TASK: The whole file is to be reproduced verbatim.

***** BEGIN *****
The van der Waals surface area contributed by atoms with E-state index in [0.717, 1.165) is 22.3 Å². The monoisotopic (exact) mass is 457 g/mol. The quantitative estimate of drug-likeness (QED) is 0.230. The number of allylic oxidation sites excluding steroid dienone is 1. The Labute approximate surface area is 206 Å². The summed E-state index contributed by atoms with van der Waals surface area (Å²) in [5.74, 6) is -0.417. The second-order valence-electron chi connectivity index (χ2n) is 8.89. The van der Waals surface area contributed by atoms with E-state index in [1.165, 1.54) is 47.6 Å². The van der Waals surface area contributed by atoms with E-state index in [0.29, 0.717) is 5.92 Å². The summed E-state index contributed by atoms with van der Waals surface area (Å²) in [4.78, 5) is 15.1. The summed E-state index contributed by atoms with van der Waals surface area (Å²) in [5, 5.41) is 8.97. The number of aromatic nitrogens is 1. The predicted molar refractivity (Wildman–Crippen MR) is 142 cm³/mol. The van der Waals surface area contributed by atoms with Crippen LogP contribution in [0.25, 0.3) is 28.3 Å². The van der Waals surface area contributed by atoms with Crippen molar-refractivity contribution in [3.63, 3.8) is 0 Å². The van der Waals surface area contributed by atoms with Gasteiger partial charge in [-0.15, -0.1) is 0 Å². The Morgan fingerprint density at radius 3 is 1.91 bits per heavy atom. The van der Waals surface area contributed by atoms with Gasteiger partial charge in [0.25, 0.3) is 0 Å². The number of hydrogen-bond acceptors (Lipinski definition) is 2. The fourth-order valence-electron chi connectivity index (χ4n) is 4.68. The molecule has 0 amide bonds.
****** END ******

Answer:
The van der Waals surface area contributed by atoms with E-state index in [0.717, 1.165) is 22.3 Å². The monoisotopic (exact) mass is 457 g/mol. The quantitative estimate of drug-likeness (QED) is 0.230. The number of allylic oxidation sites excluding steroid dienone is 1. The Labute approximate surface area is 206 Å². The summed E-state index contributed by atoms with van der Waals surface area (Å²) in [5.74, 6) is -0.417. The second-order valence-electron chi connectivity index (χ2n) is 8.89. The van der Waals surface area contributed by atoms with E-state index in [1.165, 1.54) is 47.6 Å². The van der Waals surface area contributed by atoms with E-state index in [0.29, 0.717) is 5.92 Å². The summed E-state index contributed by atoms with van der Waals surface area (Å²) in [4.78, 5) is 15.1. The summed E-state index contributed by atoms with van der Waals surface area (Å²) in [5, 5.41) is 8.97. The number of aromatic nitrogens is 1. The predicted molar refractivity (Wildman–Crippen MR) is 142 cm³/mol. The van der Waals surface area contributed by atoms with Crippen LogP contribution in [0.25, 0.3) is 28.3 Å². The van der Waals surface area contributed by atoms with Crippen molar-refractivity contribution in [3.63, 3.8) is 0 Å². The van der Waals surface area contributed by atoms with Gasteiger partial charge in [-0.15, -0.1) is 0 Å². The Morgan fingerprint density at radius 3 is 1.91 bits per heavy atom. The van der Waals surface area contributed by atoms with Gasteiger partial charge in [0.25, 0.3) is 0 Å². The number of hydrogen-bond acceptors (Lipinski definition) is 2. The fourth-order valence-electron chi connectivity index (χ4n) is 4.68. The molecule has 0 amide bonds.